Pre-K, MD's Health Exchange, Annapolis's Budget, & The Baltimore City Council
Reactions to the federal investigation of MD's online health insurance exchange, O'Malley's pre-K proposal, Annapolis's budget, the statute of limitations for handgun crimes, a look at Monday night's Baltimore City Council meeting, the Walmart slated to come to Remington, and more.
Baltimore City Council Meeting Roundup: The Baltimore City Council has granted preliminary approval to the so-called “Ban The Box” bill. WYPR’s Kenneth Burns reports that the box in question is a common feature on job applications, requiring seekers to check it if they’ve been convicted of a crime. The bill would forbid employers from asking about applicants’ criminal backgrounds until job interviews are held. The bill was amended to let employers ask the question if they’re filling jobs that require contact with vulnerable populations such as children, the elderly and the developmentally disabled. The Baltimore Sun has more here. Also: The City Council confirmed Niles Ford as the new chief of the city’s fire department. City Council President “Jack” Young was the only vote against confirmation. Young’s spokesman, Lester Davis, said that the Council President personally believes there were qualified candidates within the department. The City Council also granted preliminary approval to a bill that would ban smoking in parts of many city parks. The ban would forbid folks from lighting up within 50 feet of a playground or athletic field or public swimming pools. And the City Council voted to give permanent subpoena power to the committee looking into the city's problem plagued red light and speed cameras. Councilman Jim Kraft, who sponsored the bill and chairs the committee, says he expects the bill to pass on a final vote and that the Mayor will sign it.
Why Walmart Is Still Not A Reality In Remington: The Remington neighborhood in North Baltimore is about to get two big development projects. But residents continue to disagree about what’s best for their community. Tomorrow we’ll look at housing, but today, WYPR’s Bret Jaspers reports on a controversial project that has yet to start building more than three years after City Council approval.
O’Malley On Pre-K: Governor Martin O'Malley wants to expand pre-kindergarten programs in Maryland. The state’s public school systems are already required to offer pre-K to economically disadvantaged four-year-olds. O’Malley wants those programs to accept more children… his plan would set aside $4.3-million in grants to make that possible. State officials tell WJZ they think the funding will help an additional 16-hundred children across the state.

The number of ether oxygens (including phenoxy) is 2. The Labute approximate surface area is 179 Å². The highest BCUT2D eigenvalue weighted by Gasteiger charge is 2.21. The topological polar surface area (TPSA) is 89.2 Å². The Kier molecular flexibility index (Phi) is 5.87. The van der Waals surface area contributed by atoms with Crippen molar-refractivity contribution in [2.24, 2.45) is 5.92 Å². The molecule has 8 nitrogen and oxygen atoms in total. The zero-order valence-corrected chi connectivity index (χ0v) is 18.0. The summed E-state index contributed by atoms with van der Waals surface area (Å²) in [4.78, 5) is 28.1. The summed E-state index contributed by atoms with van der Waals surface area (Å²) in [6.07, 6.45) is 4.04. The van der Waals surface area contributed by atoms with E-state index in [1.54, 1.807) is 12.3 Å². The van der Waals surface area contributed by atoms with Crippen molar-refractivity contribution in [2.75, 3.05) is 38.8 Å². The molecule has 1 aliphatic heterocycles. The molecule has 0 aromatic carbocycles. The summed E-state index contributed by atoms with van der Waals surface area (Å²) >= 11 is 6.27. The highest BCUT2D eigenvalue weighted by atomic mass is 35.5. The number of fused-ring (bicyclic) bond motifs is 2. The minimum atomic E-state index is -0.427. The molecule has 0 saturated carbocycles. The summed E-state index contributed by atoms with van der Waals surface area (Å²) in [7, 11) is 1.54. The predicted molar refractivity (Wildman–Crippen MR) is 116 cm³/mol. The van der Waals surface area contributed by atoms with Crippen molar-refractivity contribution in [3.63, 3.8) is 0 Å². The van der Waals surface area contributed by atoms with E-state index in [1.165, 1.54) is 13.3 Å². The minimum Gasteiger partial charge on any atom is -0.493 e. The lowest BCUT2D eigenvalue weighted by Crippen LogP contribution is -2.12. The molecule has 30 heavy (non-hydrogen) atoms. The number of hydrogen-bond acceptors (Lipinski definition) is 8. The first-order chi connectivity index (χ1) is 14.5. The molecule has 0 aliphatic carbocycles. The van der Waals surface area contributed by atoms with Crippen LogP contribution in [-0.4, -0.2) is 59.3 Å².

Statute Of Limitations For Handgun Crimes: Maryland prosecutors could soon have another tool to go after people who commit gun crimes. Currently, there’s a one-year statute of limitations for the offense of using a handgun in a violent crime or some other felony. That means, when such crimes are solved after having been cold cases, suspects can only be prosecuted for the crimes themselves, and not the use of handguns during those crimes. But as the Baltimore Sun reports, that could change. Yesterday, the State Senate passed a bill that would give the handgun offense the same statute of limitations as the underlying crime.
MD Lawmakers React To Federal Probe Of State Health Exchange: Governor Martin O’Malley’s administration says it welcomes a federal review of Maryland’s troubled health insurance exchange. The Inspector General for the US Department of Health and Human Services is planning to examine how federal money was spent on developing the exchange’s website. The Baltimore Sun reports that O’Malley’s administration blames contractors for the problems with the site – saying they failed to deliver promised products. Critics of the exchange’s rollout – both Republicans and Democrats – say they also welcome the review.
Pantelides Unveils Budget: Annapolis Mayor Mike Pantelides delivered his first State of the City speech last night; at it, he unveiled his budget proposal for the 2015 fiscal year. The Annapolis Capital reports that Pantelides is looking to save Annapolis more than $2-million… in part, by laying off 13 city employees, eliminating 20 vacant positions, and furloughing an unspecified number of city workers. Pantelides claims the personnel changes are needed to help make up $8.3-million in new spending approved by former Mayor Josh Cohen.